The problem with modern conveniences is that they can make you soft, unlike the caveman’s lifestyle, which forced his body to be strong all the time.
We’ve become preoccupied by avoiding discomfort. Modern lifestyles demand that we suppress the first signs of a sniffle, cough, ache, chill, fever or pain by taking unnatural chemicals.
Relaxants help us sleep and caffeinated beverages wake us up. Eating processed food saves us time, taking laxatives makes us regular, and energy drinks pep us up. There are pills to regulate our blood pressure, glucose levels, moods and even our sexual performance.
Wellness is no longer the norm. It has become an aspiration. Some within the “wellness industry” call it a multidimensional process.
The truth, however, is that the human body is a marvelous machine, designed to repair and take care of itself under the right conditions.
Proper diet, sufficient exercise, good hydration, and adequate rest are really all that’s required for natural healing.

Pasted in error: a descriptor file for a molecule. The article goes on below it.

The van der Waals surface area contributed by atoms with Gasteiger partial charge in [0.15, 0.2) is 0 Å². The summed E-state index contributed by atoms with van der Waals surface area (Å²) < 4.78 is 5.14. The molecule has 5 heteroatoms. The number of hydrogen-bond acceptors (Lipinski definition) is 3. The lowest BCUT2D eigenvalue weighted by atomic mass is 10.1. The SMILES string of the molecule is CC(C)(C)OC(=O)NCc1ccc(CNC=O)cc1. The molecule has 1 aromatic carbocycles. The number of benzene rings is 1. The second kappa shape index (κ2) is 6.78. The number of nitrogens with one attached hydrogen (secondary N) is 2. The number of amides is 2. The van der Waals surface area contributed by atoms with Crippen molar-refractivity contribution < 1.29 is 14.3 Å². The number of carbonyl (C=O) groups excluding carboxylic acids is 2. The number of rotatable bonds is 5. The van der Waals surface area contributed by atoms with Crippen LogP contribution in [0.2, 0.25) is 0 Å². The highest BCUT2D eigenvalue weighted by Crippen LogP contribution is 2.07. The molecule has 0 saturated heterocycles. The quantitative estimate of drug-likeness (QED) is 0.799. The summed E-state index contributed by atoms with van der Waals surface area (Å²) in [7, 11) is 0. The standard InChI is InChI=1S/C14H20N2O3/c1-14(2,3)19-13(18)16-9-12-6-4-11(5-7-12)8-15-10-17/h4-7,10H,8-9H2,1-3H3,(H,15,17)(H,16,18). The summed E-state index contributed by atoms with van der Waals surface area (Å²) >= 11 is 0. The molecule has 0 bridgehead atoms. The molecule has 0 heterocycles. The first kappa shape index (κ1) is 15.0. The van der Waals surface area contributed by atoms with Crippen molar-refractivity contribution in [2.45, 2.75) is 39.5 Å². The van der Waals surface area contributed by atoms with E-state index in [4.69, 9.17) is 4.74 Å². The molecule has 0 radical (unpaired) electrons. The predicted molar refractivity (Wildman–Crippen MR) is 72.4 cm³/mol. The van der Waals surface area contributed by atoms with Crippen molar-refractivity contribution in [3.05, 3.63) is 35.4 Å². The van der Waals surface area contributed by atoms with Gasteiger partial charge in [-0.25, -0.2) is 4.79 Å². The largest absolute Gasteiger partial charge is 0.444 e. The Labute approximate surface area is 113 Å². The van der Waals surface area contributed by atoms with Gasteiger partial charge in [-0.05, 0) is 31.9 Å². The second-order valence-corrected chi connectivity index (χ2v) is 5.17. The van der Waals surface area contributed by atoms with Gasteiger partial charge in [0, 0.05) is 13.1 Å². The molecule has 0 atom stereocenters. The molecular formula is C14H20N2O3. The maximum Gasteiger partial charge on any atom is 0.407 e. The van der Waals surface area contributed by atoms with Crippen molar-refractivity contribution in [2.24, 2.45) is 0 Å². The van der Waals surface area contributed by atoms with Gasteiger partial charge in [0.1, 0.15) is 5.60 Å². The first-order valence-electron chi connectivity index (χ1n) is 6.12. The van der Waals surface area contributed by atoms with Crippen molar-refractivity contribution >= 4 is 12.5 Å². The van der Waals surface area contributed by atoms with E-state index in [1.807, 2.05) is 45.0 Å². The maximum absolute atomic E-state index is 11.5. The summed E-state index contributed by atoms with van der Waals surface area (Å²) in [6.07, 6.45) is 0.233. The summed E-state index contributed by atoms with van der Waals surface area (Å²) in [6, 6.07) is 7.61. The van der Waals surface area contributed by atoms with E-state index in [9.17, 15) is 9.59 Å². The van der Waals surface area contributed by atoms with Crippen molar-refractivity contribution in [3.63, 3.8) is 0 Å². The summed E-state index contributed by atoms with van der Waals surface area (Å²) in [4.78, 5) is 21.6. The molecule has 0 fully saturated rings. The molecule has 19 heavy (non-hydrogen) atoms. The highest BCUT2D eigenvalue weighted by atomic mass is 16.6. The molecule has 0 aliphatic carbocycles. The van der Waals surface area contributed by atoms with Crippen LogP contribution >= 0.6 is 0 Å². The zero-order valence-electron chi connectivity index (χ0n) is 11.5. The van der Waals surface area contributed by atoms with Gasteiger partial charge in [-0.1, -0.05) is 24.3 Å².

When you take drugs to mask the symptoms of a cold, you are turning off the feedback mechanism that tells your body to keep fighting. Pharmaceuticals that lower a fever actually interrupt your natural immune system.
Why not give yourself permission to be sick for a few days? Let your body go to work and the fever will run its course. Just give it the fluids and nutrients needed to do the job.
According to a 2003 report published by the Beck Natural Medicine University, you can give your immune system a big boost by eating foods with a high level of Omega 3 fatty acids, while decreasing consumption of Omega 6 oils.
Fish and wild game meats, such as buffalo, elk, lamb, venison, wild boar, and free-range beef, are rich sources of Omega 3. Grains, dairy fat, commercial poultry and grain-fed meats are high in Omega 6.
Cavemen exercised. They sweated. Suffering made them tough. As the German philosopher Friedrich Nietzsche put it: “That which does not kill us makes us stronger.” Give your immune system the opportunity and it will fight for you day and night.
Alfablue, February 2013